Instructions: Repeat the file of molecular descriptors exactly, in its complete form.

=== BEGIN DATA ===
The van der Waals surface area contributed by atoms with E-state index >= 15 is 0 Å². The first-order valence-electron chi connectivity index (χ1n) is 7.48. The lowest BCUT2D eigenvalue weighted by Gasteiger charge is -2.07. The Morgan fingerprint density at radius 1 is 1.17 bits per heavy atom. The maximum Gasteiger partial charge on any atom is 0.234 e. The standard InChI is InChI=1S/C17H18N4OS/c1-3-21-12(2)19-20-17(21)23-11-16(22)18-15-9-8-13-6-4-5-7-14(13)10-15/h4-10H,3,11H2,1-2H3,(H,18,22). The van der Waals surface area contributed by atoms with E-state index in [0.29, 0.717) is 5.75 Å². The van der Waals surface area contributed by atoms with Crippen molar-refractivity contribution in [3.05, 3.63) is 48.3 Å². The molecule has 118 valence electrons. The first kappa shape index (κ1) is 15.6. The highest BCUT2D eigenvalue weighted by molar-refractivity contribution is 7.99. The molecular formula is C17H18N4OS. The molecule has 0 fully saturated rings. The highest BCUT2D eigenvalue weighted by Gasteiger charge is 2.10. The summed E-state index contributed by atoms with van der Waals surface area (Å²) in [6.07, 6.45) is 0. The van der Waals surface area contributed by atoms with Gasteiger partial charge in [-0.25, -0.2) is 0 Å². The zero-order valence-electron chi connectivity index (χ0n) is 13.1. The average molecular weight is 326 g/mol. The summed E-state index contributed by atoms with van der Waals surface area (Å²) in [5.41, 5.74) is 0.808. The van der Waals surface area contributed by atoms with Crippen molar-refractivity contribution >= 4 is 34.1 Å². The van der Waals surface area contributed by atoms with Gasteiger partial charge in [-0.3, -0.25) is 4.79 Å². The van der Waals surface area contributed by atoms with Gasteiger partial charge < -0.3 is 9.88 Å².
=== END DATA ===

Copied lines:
The van der Waals surface area contributed by atoms with E-state index >= 15 is 0 Å². The first-order valence-electron chi connectivity index (χ1n) is 7.48. The lowest BCUT2D eigenvalue weighted by Gasteiger charge is -2.07. The Morgan fingerprint density at radius 1 is 1.17 bits per heavy atom. The maximum Gasteiger partial charge on any atom is 0.234 e. The standard InChI is InChI=1S/C17H18N4OS/c1-3-21-12(2)19-20-17(21)23-11-16(22)18-15-9-8-13-6-4-5-7-14(13)10-15/h4-10H,3,11H2,1-2H3,(H,18,22). The van der Waals surface area contributed by atoms with E-state index in [0.29, 0.717) is 5.75 Å². The van der Waals surface area contributed by atoms with Crippen molar-refractivity contribution in [3.05, 3.63) is 48.3 Å². The molecule has 118 valence electrons. The first kappa shape index (κ1) is 15.6. The highest BCUT2D eigenvalue weighted by molar-refractivity contribution is 7.99. The molecular formula is C17H18N4OS. The molecule has 0 fully saturated rings. The highest BCUT2D eigenvalue weighted by Gasteiger charge is 2.10. The summed E-state index contributed by atoms with van der Waals surface area (Å²) in [6.07, 6.45) is 0. The van der Waals surface area contributed by atoms with Gasteiger partial charge in [-0.25, -0.2) is 0 Å². The zero-order valence-electron chi connectivity index (χ0n) is 13.1. The average molecular weight is 326 g/mol. The summed E-state index contributed by atoms with van der Waals surface area (Å²) in [5.41, 5.74) is 0.808. The van der Waals surface area contributed by atoms with Crippen molar-refractivity contribution >= 4 is 34.1 Å². The van der Waals surface area contributed by atoms with Gasteiger partial charge in [-0.3, -0.25) is 4.79 Å². The van der Waals surface area contributed by atoms with Gasteiger partial charge < -0.3 is 9.88 Å².